During 2016-17 (xls) there were 265 referrals in Wales under the Prevent Strategy – 4.5% of the EnglandandWales total and an increase of 79% compared to 2015-16 – the only part of EnglandandWales to see a rise. No reason is given for this sudden and dramatic increase.

27% of referrals in Wales were for people under the age of 15 and just under half of the referrals were aged under 20. 43 of the 265 cases (16.2% of referrals) were discussed at a Channel panel and 28 people (10.6% of referrals) ended up receiving Channel support.

85.7% of referrals in Wales were male and 14.3% female. 86% of those who went on to receive Channel support were also male.

70.6% of Prevent referrals in Wales were for Islamist concerns and 24.5% for far-right extremism. Equal proportions of suspected Islamists and far-right extremists in Wales were later referred to Channel support (46.4%). Only two English regions had more far-right extremists referred to Channel than Islamists – the south west of England and north east of England.

What could an independent Wales do?

Civic, political and religious education – As usual, it all starts in the classroom. The sort of attitudes which lead to political and religious extremism need be broken as early as possible. As a significant proportion of Prevent referrals are under-15s, it makes sense to start discussing things like extreme politics and religious extremism as early as age 11/12 and possibly even in late primary school.

Identifying those vulnerable to radicalisation as early as possible – The simplest thing to do would be to continue the Prevent Strategy and Channel support as it currently is and including it as part of school staff training (if it isn’t already). Whether it has to be tweaked (i.e. to make participation compulsory, or to move radicalised children to residential centres/de-programming centres or pupil referral units) is a matter for debate.

Deal with the root causes of extremism – This could include: providing adequate mental health services (particularly for men), providing more “real life” social opportunities for young people so they don’t become socially isolated (i.e. widening access to sports and the arts), clamping down on bullying in schools, encouraging inclusive civic Welsh patriotism (i.e. St David’s Day national holiday, ensuring a Welsh head of state can come from any background), proper and appropriate press and social media regulation, travel bans for extremist ring-leaders/recruiting sergeants (i.e. radical clerics and far-left/far-right personalities) and addressing both poverty and direct and indirect forms of discrimination.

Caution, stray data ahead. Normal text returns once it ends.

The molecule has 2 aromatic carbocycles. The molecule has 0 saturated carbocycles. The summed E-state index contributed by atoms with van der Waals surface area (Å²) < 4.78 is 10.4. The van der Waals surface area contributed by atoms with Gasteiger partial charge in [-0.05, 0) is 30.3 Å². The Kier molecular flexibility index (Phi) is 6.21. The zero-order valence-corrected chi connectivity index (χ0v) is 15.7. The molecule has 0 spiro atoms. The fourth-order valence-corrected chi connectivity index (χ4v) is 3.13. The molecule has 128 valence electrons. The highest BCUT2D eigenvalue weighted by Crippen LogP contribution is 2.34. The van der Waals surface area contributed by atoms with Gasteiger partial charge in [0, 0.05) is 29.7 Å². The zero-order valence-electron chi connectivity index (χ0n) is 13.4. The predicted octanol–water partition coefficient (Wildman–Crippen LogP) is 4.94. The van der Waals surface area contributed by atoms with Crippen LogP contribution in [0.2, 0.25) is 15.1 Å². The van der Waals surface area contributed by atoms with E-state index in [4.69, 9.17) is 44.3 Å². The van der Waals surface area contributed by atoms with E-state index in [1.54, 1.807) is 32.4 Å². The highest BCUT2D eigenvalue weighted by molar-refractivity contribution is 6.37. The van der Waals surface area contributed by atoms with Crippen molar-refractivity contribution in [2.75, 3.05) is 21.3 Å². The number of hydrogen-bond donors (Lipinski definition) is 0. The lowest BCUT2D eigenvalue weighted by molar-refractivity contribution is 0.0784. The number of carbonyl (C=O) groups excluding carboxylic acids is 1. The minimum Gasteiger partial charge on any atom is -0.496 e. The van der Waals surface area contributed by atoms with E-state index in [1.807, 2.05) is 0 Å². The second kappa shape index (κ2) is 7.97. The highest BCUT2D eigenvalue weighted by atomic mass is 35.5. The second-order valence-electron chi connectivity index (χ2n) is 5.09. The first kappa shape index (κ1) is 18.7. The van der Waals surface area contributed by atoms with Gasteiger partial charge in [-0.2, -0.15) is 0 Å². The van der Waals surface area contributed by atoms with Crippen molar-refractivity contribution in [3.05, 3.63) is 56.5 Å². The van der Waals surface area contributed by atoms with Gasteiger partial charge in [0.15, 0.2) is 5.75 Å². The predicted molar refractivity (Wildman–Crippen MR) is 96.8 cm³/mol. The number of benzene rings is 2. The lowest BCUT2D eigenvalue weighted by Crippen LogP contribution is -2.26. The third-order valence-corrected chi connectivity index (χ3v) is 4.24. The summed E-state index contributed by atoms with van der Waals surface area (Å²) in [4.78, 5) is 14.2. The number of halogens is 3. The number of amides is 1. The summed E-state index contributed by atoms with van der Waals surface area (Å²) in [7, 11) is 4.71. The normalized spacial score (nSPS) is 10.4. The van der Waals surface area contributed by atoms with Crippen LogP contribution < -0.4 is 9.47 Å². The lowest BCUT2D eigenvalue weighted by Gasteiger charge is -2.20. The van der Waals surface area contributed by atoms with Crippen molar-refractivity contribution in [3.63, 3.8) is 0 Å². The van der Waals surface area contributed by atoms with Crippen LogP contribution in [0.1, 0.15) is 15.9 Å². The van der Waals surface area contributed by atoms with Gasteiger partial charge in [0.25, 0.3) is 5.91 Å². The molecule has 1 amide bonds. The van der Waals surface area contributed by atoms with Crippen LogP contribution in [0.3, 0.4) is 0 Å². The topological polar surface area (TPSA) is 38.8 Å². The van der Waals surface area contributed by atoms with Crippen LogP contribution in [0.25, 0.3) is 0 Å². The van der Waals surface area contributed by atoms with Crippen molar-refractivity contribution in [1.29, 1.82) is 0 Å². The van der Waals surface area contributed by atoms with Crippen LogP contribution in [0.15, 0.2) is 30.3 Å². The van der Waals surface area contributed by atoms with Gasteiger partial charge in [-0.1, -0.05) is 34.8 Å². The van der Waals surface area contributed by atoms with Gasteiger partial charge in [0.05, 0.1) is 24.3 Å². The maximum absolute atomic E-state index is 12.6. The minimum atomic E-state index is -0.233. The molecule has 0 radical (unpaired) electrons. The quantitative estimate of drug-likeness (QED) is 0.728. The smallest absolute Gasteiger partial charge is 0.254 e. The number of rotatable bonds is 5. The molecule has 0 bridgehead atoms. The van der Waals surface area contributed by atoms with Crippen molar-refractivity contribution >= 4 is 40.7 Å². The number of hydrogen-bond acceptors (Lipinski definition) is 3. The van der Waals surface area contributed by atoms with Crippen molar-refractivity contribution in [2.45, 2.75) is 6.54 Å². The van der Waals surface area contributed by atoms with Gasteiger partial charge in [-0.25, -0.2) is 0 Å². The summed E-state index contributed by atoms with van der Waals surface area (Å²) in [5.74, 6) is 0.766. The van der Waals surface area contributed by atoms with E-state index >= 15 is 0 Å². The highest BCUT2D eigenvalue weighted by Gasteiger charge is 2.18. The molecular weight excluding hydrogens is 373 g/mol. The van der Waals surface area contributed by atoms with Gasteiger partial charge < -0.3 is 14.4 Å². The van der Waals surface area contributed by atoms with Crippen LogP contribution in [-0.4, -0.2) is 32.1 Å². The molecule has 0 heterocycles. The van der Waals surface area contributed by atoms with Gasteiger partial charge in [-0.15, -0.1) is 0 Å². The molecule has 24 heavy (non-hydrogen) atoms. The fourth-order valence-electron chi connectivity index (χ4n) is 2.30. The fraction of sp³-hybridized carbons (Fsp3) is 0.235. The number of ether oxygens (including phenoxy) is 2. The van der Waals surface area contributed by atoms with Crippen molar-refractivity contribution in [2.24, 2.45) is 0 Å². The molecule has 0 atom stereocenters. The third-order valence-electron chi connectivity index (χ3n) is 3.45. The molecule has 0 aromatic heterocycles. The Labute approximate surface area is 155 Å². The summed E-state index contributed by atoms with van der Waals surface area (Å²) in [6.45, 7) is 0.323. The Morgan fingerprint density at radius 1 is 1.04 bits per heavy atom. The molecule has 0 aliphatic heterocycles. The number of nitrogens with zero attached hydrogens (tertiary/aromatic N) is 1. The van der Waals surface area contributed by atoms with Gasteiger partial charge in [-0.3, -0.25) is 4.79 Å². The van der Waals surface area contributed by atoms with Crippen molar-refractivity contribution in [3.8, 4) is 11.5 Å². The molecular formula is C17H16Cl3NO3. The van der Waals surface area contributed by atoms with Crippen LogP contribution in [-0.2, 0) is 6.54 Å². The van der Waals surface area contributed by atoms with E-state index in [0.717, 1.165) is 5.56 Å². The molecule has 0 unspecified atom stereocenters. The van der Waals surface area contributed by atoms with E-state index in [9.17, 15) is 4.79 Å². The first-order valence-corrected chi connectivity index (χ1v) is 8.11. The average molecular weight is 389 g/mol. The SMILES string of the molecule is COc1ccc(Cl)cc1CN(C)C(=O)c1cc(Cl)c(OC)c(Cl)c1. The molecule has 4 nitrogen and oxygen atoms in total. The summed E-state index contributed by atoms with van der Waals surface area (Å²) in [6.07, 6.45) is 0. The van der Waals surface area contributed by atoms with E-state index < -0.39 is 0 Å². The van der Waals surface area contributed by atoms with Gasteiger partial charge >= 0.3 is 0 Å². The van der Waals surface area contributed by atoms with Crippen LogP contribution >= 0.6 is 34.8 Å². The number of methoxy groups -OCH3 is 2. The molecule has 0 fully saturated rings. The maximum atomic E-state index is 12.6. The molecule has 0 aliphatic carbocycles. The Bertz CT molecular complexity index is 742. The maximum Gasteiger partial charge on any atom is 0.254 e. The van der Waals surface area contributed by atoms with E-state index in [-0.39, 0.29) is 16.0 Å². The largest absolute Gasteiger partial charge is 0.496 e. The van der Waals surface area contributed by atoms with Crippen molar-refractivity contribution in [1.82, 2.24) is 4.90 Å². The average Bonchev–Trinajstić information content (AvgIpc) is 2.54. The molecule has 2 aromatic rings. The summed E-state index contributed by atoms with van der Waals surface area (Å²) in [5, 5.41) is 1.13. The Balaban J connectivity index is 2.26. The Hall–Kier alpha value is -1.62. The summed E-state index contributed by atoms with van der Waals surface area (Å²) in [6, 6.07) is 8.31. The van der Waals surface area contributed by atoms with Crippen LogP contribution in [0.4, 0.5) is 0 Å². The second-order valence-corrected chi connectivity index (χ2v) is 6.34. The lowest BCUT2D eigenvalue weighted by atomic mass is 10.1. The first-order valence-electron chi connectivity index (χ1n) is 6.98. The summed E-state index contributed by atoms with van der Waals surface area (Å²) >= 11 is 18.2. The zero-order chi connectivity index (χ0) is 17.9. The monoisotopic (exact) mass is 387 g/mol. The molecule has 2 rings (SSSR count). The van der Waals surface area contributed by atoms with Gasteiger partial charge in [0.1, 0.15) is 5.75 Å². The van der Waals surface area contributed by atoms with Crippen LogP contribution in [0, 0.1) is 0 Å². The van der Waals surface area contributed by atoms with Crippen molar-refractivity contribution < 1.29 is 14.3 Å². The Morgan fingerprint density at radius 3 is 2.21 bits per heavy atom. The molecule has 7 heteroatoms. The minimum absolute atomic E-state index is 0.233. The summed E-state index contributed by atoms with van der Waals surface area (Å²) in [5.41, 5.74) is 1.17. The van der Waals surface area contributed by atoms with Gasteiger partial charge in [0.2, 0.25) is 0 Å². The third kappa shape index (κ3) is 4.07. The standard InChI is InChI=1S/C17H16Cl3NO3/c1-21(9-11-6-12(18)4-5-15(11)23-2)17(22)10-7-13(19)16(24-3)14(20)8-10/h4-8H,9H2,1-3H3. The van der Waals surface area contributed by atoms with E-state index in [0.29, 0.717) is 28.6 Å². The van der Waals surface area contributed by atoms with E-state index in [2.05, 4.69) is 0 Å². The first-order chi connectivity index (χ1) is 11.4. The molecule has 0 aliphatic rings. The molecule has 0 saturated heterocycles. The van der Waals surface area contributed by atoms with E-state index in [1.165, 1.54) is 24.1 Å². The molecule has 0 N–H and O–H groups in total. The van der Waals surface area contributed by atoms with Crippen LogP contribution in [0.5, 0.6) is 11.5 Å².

Correctly balancing national security with civil liberties – Some people reading this may not like the idea of Wales having a security service or special forces at all, but there’s no doubt they’ll have to be used at some point. I went into this in more detail in Defending Wales VII, but the use of special forces and counter-terrorism tools could come with caveats including no secret trials, no extended detention without a court order, no secret evidence etc.

The proscription of extremist religious and political groups – As mentioned in Defending Wales, a Welsh equivalent of the Home Secretary could have the power to outlaw being a member of, fundraising for or indicating support for certain organisations that are a direct and credible threat to the Welsh way of life. The key legal test (to prevent clampdowns on freedom of speech and freedom of assembly) would be “incitement” – does an organisation actively promote or want to cause harm to Wales, its citizens or its allies? If the answer is yes, then it’s probably a good candidate for proscription. Evidence would need to be provided to justify it (i.e. speeches, recruitment material).

Make it difficult, if not impossible, for cults to operate in Wales – There’s one particular litigation-happy cult I would be more than glad to see lose its status as a “religion” in an independent Wales. It doesn’t have a big presence here admittedly and it’s probably on its last legs globally. Like those believed to be (or proven to be) members of a proscribed organisation, cult members could be banned from applying for public service jobs, running for election or joining political parties (similar to practices in Germany). People fleeing cults could also be eligible to apply for asylum while travel bans could be put in place for key figures. Cults and companies connected to them could also be denied charitable status – none of this would impact a person’s freedom of religion.